Heft, fluff and salmon: Katmai's Fat Bear Week finals are upon us
Voters from around the world will decide the winner of Katmai National Park’s Fat Bear Week. Returners and newcomers alike spent the summer catching salmon and packing on pounds before hibernation.
Park staff don’t measure bears with a scale though. Cynthia Hernandez, a member of the park’s communications team, says that like beauty, fatness is in the eye of the beholder.
“We rely on visitors and viewers of the bears to decide who is the fluffiest, who has put on the most weight since July,” Hernandez said. “You can compare who looks to be the heaviest right now, who looks to be the most round, or who you think is the cutest.”
Fatness, Hernandez says, is a measure of survival success before bears hibernate, when they sometimes lose up to one-third of their body weight. Female bears, too, are more likely to have cubs if they gain enough weight during the summer.
This year’s contenders included newcomer Bear 806, a year-old cub who won the ‘Fat Bear JR’ contest earlier this month. 806 went against Bear 32, Chunk, who has a distinctive muzzle scar and hefty hind quarters. Chunk won, and is in the finals now.
Bear 128, Grazer, Hernadez says, is another fan favorite. She’s recognized by a round belly that hangs in the water when she fishes. Bear 128 is known for confronting much larger bears to protect her cubs.
Hernandez says past winners are also popular. Bear 435, Holly, won in 2019. She adopted and raised a cub alongside her own in 2007, and is back in the running.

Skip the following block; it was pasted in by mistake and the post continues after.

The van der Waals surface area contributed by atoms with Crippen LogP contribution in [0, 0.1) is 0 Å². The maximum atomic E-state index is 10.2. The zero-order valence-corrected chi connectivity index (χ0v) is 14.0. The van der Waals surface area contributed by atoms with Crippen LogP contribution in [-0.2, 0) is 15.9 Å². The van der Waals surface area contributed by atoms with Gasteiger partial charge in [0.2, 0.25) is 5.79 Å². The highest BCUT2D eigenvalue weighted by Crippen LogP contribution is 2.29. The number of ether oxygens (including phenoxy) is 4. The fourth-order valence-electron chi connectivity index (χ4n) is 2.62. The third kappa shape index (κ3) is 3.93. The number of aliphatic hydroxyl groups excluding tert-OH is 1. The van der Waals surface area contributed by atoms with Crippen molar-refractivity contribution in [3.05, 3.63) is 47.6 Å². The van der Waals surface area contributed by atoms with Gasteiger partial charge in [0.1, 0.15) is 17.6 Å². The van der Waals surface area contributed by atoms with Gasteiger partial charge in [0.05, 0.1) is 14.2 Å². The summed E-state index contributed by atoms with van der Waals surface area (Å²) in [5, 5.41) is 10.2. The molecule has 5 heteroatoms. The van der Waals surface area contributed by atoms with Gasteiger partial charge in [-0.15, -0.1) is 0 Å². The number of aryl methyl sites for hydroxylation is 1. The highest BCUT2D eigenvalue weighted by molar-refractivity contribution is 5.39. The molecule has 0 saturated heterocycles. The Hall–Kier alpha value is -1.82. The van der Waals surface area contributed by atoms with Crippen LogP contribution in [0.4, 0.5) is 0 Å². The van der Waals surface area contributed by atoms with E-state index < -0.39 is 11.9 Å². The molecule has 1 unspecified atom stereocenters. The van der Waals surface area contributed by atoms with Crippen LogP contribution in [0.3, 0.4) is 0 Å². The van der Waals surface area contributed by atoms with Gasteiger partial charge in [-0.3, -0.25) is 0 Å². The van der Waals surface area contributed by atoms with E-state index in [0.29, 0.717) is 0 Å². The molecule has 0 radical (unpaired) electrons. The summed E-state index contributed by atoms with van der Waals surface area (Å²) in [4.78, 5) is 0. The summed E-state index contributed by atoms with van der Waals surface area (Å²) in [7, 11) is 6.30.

“She is looking splendid this year as well. She's a large adult female and her ears are blonde and we love to see her come back every year,” she said.
Of course, the old man of the falls and four-time champion, Bear 480, Otis, has returned. The 27-year-old bear lost to Bear 901 on Friday.
Bear 901, with her blond, triangular ears, is about twenty years his junior.
The famous Brooks Falls is a prime fishing ground for hundreds of bears. According to Hernandez, bears prefer different spots of the salmon-rich area, sometimes depending on age and skill.
“Due to the geology of the space, the short six-foot fall, there are several opportune spaces for the bears to fish. So there's a location called ‘the Office’ which is on the lower section of the falls where some of the salmon congregate. It's shallower there,” she said.
Hernandez says older bears, like Otis, tend to fish in the Office. Younger bears, on the other hand, are a little more active.
“Some of the younger bears who may not know the most efficient fishing methods will hang out a little further downstream and run and try to catch the fish as they're swimming,” she said.
Fat Bear Week graces the social media feeds of hundreds of thousands of fans with images and videos of the park’s fluffy carnivores. But Hernandez says the week also celebrates Katmai's robust ecosystem.
“There's so much to celebrate this week. Not just the fat, amazing, cute bears but also the health of the park and the ecosystem and Bristol Bay - the waters that feed into the Katmai ecosystem and in the Brooks River. It is one of the largest and healthiest salmon runs left on the planet,” she said.
Fans can vote for the 2023 winner at fatbearweek.org.
Images of Bear 128, Bear 435 and Bear 480 were taken with permission from: https://www.nps.gov/katm/learn/fat-bear-week-2023.htm
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